Singapore is ranked as second top real estate investment market in Asia Pacific as the city-state continues to rebound from the cyclical lows of a couple years ago, according to ‘Emerging Trends in Real Estate – Asia Pacific 2019’, an annual real estate forecast. The report is jointly published by the US-headquartered think tank Urban Land Institute (ULI) and accounting firm PwC.
Singapore rose from its third placing this year. The study covered 22 cities.
Sentiment for commercial property in Singapore continues to improve, despite fears of an impending cyclical reversal as liquidity in the market reaches an all-time high. Rents and yields for prime retail space have been firming across the city, after years of poor performance, as landlords struggle to adapt to new models of retailing. The market was also supported by solid economic growth and high visitor numbers in 2018.
In the office segment, the report notes that rising rents and falling vacancies reflect the possibility of a window of solid opportunity to develop core office space.
Singapore’s “pro-business environment and the growth in crowd data” have “placed the republic as one of the more attractive markets for data centres – an alternative asset class with higher yields”, says Yeow Chee Keong, real estate & hospitality leader at PwC Singapore.
Indeed, as the higher-yielding alternative asset classes continue to gain traction, niche sectors, such as shared/serviced offices and data centres, are still in demand, with Singapore leading the “big four” markets for data centres. Tokyo, Hong Kong, and Sydney follow behind. Co-working and other flexible office space operators have become among the biggest lessees of office space, while tech firms have also been active in the market.
Pauline Oh, ULI Singapore executive director, says: “The improvement in Singapore’s office market has seen the city-state comprehensively rerated by respondents, after falling to 21st place in our 2017 report. This can be demonstrated by a number of major office deals that have been sealed in the past 12 months, with domestic investors the biggest buyers.”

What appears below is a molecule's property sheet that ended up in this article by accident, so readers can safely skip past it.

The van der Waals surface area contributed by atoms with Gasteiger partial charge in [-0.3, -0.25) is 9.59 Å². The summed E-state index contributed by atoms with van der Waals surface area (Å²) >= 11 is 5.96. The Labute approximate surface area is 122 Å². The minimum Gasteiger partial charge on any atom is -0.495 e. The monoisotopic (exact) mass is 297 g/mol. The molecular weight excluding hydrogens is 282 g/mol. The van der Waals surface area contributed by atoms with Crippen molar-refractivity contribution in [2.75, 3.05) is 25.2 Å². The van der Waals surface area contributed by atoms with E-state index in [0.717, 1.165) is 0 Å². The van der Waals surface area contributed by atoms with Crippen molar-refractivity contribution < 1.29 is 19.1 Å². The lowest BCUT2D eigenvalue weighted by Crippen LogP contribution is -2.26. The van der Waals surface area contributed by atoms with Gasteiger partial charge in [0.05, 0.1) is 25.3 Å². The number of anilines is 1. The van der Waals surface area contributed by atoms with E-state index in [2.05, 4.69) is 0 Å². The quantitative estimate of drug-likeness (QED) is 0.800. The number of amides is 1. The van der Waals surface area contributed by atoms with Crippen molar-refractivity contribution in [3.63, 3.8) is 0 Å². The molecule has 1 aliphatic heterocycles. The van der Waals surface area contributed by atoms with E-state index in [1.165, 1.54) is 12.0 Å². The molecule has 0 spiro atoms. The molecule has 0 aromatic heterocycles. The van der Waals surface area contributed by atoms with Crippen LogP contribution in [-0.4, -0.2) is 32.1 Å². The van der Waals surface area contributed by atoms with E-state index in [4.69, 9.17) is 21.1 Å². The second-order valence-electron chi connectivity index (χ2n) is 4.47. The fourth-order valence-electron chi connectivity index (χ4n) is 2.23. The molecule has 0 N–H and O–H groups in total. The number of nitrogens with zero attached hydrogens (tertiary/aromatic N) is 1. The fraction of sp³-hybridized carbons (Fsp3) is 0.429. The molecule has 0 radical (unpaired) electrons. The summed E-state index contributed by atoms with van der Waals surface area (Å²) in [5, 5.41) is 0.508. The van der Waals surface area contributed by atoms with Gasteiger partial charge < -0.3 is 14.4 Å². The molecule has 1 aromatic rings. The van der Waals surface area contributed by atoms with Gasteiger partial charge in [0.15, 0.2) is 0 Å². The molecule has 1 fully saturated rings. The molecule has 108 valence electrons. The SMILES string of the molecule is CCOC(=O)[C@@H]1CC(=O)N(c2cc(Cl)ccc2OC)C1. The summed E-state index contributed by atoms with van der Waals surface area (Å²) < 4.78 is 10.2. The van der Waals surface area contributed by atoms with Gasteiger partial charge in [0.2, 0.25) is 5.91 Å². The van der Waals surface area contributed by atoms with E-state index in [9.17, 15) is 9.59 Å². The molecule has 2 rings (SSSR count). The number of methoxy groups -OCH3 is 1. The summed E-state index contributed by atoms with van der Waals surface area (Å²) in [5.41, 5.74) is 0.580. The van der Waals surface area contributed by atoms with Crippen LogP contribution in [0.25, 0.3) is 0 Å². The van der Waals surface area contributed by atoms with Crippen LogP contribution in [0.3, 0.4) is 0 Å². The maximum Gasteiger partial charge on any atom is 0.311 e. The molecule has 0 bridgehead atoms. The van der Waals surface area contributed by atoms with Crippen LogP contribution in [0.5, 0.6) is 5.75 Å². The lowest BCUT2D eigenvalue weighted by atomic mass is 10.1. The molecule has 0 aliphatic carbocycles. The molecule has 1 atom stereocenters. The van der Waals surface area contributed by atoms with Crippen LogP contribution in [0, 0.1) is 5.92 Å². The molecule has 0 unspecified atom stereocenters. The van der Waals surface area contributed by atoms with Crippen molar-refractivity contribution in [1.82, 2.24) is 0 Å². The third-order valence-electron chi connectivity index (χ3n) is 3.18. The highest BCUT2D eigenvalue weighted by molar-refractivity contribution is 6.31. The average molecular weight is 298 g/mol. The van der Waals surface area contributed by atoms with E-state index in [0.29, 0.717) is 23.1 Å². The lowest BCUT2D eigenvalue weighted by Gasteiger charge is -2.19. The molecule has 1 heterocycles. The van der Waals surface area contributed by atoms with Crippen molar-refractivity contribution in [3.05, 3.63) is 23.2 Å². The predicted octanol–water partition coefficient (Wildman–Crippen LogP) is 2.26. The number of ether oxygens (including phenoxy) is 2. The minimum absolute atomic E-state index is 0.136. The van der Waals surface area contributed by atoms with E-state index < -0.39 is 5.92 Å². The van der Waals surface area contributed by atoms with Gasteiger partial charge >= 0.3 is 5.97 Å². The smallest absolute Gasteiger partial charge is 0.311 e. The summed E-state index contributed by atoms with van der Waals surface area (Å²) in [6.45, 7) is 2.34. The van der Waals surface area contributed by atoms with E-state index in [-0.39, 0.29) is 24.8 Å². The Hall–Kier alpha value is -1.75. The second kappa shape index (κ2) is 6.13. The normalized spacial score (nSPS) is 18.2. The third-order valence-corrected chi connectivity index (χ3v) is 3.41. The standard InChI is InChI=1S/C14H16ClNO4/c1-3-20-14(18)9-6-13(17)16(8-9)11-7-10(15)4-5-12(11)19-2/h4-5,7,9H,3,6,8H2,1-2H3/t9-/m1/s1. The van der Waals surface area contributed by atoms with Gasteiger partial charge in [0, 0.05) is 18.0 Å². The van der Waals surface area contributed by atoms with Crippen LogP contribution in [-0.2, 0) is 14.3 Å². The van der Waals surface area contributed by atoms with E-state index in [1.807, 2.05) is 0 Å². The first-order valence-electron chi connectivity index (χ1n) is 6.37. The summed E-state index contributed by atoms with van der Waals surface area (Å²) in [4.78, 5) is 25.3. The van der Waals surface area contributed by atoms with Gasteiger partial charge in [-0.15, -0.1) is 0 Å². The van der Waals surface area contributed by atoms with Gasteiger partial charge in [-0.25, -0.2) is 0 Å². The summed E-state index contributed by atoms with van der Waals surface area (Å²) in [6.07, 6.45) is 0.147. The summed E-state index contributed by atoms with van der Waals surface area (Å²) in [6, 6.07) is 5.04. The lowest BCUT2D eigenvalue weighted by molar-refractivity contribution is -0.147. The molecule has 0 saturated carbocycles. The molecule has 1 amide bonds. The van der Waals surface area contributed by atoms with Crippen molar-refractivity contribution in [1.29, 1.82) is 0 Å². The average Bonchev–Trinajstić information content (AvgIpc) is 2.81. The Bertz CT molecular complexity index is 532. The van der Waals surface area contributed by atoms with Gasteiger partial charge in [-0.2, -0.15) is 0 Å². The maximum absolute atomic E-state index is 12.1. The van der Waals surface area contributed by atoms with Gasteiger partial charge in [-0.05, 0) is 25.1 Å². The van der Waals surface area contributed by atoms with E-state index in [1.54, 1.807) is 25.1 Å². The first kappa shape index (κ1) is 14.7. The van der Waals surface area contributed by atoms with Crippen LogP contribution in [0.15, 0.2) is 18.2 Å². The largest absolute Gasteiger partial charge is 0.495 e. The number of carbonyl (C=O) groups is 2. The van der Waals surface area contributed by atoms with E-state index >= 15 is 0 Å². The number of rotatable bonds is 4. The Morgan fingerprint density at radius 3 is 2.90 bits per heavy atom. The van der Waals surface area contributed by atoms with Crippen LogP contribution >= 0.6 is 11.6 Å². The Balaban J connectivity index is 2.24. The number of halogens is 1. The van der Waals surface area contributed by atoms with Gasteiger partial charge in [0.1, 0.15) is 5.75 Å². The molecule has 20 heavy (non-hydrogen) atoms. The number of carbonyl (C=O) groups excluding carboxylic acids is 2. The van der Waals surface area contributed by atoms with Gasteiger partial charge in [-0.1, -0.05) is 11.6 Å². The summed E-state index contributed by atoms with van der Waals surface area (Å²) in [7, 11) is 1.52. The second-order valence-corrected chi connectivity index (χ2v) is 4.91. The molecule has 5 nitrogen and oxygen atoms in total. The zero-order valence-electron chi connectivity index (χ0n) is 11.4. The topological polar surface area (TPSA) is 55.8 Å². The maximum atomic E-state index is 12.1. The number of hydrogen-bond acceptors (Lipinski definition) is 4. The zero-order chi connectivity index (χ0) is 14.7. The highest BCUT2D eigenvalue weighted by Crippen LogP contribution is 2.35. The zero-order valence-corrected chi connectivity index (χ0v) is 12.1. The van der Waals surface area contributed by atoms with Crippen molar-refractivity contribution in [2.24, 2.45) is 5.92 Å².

However, one fund manager active in the market says: “It is possible the market is overly bullish towards the office sector, as 2019 could be a challenging year for the Singapore economy and new supply is expected in 2020 and 2021.” While the central business district will see no new supply until 2020, decentralised office markets will see new office openings next year.
Singapore’s residential market has proved to be exceptionally resilient, despite cooling measures being in place for several years. The outlook for the residential market remains clouded, as both developers and homebuyers have become more cautious as a result of the government tightening policies.
The logistics market, however, continues to be plagued with oversupply, which has suppressed rents. But there are signs that excess space is now being taken up, and rents are expected to improve slightly in 2019.
The annual report is based on the opinions of 350 real estate professionals in Asia, including investors, developers, property company representatives, lenders, brokers and consultants.